Fifthly, Though a Paster is thus ordinarily to reside with his own flocke, and*above all things to attend thereunto, yet he is in some sense a Minister of the whole Church of God, and so is a debtour to the publick good thereof. We must in every Minister distinguish of the habitual and aptitudinal disposition that is in him by his Office, and the actual relation, or exercise thereof. It is true, that a Mini∣ster is not primo & per se, made a Minister of the Catholick visible Church, as some learned men think; for then his principal and proper duty would be to at∣tend upon the whole flock of Christ, and not this or that particular one; yet though he be not Pastor Ecclesiae universalis, as the Pope doth arrogantly as∣sume to himself, yet he is Pastor in Ecclesiâ universali, though he be not a Pa∣stor of the universal Church, yet he is a Pastor in the universal Church. Hence when he preacheth or administreth Sacraments in other Churches than his own, he doth it not as a private man, but as a Pastor in the Church, though not as a Pastor of that particular Church. The reason why a Minister may put forth mi∣nisterial acts, though not to his own people, ariseth from that habitual disposi∣tion, which he is put into by his Office. So that to be a Pastor of a people is not like that predicamental relation ad esse, which Logicians speak of; as if when a people (suppose) should be all consumed by the plague suddenly, that then a Pastors office doth wholly cease, not only to them, but to all other Churches; but it's rather under a transcendental relation, having an aptitudinal respect to Page  508 the whole Church of God. But I am not here to dilate on this, it is enough at present to know, that a Pastor is not so limitted to his own flock, as if he did not owe much also to other Churches; yea he is many wayes to advantage others also, by occasional preaching, by publick assistance in solemn Assemblies, by writing and many other wayes. Thus they are to be like some full fountains which are able not only to water the proper channel it emptieth it self into, but to overflow sometimes, as Jordan did to the refreshing of others. So that al∣though a Minister is bound to prefer his own flock first, and principally to at∣tend to them, as his own charge, yet what by prayer, direction and counsel, and what with many other edifying wayes, he is wholly to lay out himself for the good of others, and to be as precious ointment which cannot be hidden, but doth refresh standers by and strangers, as well as those that bear it about; or as musick doth not only delight those for whom it is purposely provided, and who are at the charge of it, but even others that are at a distance, or meer stran∣gers.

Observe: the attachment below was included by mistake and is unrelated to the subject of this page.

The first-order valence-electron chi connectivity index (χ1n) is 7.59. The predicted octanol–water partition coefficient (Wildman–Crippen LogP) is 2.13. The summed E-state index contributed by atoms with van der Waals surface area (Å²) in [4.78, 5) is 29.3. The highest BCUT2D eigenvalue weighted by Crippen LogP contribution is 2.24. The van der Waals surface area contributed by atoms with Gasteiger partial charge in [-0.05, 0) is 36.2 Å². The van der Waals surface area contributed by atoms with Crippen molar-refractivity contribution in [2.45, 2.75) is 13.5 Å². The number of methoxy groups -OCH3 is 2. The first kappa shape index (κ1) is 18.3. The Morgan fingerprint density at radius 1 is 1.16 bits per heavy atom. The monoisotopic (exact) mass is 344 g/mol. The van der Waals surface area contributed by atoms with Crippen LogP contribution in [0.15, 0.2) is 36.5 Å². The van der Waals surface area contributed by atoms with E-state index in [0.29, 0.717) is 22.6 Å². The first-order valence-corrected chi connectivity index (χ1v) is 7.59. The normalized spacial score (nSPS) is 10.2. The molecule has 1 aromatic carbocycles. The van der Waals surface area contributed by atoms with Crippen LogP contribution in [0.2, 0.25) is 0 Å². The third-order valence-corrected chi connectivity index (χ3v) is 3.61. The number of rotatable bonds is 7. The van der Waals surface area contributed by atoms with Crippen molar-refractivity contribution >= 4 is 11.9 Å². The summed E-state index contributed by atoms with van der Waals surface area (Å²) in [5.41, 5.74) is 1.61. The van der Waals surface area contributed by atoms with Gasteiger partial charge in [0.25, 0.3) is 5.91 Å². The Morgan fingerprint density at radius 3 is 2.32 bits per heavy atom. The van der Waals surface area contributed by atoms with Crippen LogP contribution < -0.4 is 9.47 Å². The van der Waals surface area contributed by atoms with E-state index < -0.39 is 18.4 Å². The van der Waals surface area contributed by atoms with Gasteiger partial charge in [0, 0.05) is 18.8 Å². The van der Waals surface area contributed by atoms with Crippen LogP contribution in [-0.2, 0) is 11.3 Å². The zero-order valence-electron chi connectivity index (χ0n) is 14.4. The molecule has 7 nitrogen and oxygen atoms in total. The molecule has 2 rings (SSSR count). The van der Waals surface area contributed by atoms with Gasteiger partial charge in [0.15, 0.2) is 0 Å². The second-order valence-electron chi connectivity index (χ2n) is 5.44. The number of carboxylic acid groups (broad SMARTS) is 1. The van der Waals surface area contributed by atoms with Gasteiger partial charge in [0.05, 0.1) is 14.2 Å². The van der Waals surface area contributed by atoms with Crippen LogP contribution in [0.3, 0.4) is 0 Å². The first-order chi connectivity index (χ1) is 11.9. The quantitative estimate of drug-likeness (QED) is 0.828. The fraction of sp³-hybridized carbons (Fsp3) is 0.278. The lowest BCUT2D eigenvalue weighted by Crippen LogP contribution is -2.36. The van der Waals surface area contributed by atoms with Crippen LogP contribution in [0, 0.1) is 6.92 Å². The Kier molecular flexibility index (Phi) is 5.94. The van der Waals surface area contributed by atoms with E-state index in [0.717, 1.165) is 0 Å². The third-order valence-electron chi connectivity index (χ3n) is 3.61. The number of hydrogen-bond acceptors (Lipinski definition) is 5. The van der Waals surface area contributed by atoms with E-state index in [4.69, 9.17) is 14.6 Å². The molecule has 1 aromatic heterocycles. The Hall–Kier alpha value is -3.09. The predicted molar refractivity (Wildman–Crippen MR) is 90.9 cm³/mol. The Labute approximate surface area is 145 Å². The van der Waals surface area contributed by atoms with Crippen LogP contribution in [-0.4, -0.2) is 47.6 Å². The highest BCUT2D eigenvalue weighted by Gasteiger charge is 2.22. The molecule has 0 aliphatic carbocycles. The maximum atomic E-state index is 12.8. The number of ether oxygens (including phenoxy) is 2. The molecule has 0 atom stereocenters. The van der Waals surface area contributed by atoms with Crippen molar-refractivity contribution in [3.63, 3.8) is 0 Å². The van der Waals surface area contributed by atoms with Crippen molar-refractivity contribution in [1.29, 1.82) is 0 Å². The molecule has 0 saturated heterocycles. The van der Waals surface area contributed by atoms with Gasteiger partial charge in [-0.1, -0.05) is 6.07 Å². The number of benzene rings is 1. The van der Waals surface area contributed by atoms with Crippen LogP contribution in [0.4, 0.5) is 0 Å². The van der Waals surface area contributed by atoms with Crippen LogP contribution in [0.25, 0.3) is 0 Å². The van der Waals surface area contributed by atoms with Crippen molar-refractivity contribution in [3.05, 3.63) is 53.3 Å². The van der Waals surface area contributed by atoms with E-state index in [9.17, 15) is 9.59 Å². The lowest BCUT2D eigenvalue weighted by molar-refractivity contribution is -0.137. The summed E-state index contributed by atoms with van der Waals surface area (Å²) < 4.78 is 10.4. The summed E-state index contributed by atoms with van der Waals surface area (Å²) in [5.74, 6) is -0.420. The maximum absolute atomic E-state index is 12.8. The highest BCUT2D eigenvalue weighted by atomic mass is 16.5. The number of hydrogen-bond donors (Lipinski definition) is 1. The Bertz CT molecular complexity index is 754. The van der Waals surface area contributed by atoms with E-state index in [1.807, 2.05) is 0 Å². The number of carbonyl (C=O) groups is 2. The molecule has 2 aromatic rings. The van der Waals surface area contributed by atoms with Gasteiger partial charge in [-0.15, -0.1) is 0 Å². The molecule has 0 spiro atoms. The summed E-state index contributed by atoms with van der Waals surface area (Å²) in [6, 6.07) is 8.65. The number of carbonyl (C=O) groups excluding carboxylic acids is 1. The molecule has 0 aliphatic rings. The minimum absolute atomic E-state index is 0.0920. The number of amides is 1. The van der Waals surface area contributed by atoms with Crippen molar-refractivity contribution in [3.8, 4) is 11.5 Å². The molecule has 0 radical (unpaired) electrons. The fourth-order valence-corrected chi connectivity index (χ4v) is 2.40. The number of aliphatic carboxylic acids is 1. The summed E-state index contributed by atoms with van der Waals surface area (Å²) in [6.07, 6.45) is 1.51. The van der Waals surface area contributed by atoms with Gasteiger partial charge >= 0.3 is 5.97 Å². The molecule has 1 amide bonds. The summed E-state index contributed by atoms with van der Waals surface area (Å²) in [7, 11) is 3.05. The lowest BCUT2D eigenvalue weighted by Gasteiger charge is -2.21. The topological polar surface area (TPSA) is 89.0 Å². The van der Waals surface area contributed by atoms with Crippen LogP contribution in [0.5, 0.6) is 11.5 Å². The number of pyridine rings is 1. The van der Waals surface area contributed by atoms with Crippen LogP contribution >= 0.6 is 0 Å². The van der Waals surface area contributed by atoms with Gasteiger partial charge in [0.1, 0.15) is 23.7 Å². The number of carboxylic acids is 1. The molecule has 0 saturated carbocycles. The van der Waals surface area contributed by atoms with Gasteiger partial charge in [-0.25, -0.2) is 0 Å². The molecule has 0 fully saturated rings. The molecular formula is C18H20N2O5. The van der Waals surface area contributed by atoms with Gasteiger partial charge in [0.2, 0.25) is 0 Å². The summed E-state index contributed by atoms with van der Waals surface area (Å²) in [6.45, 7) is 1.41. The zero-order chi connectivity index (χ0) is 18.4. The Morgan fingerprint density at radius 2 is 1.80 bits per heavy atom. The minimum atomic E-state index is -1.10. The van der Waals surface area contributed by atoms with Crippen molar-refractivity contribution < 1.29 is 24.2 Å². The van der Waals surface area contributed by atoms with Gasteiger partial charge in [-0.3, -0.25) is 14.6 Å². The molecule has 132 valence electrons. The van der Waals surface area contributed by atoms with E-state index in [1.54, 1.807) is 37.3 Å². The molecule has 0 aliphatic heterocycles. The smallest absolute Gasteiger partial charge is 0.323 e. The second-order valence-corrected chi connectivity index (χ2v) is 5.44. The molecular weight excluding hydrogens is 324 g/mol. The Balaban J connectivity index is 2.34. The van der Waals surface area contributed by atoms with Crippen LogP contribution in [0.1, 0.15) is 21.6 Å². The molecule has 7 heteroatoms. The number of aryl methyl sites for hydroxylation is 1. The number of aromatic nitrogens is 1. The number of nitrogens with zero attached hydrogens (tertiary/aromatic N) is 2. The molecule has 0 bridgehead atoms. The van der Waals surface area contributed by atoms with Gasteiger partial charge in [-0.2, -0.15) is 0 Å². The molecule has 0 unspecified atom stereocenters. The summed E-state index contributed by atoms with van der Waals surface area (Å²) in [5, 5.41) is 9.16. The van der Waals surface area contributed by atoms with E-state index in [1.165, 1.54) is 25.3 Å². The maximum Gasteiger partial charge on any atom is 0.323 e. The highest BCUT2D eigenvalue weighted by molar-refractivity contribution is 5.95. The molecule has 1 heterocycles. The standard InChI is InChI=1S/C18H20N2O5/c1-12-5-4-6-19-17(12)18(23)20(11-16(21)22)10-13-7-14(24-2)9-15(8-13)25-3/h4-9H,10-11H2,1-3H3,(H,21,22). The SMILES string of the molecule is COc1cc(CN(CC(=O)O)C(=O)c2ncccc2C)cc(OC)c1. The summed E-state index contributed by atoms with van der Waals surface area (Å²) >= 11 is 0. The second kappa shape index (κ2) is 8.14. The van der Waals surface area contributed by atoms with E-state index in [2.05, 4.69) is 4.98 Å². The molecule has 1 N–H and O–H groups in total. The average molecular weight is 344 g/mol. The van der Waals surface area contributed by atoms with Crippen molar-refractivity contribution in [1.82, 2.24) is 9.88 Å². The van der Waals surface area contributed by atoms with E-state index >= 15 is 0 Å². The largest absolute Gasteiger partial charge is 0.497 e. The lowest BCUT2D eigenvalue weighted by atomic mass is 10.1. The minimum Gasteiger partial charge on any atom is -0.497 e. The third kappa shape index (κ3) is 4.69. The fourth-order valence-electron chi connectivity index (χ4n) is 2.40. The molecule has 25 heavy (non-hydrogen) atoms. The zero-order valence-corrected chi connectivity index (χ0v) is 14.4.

Is it thus then, that Pastors are personally to attend to their flock? Then let it be an Use of Exhortation, to you that are the people, readily to submit unto, and en∣tertain them in all their ministerial labours. If we are to preach, you are to hear; if we are to reprove, to admonish, to instruct, then it's your duty to be willing in all these things. Why then is it that many are so unwilling, so froward and opposite to the Ministers of God in their faithfull discharge of their Office? Are we from house to house, from person to person, as occasion may require, thus to promote your souls good? Why are people so averse to this? They are not willing to be disquieted, they would be let alone in their ignorance and prophane∣ness. Thus we take more pains than we have thanks for: They would like us better, if we would meddle lesse, if every man were left alone to his own self. But though happily you may say to other private Pastors, What have you to do to instruct us, to meddle with us, look to your own selves? Yet you cannot say thus to those whom God hath set over you; they must admonish, reprove, in∣struct, whether you love them or not, for so doing. So that it argueth horrible negligence in people, when the more lazy, the more careless a Ministry is, they like it the better; They love no zeal, no diligence, no forwardness in such as watch over them. And whereas the Devil goeth up and down like a rearing Lion, to seek whom he may devour; yet these are angry at the shepherds of their souls, who would deliver them out of his paws. If you were but sensible in what thral∣dom you are in to your lusts, how difficult to get any bolts or fetters off from you, as also how many oppositions are in the way to Heaven; how hardly even a righteous man is saved, then you would say, all ministerial labours are too lit∣tle to provoke thee in this way.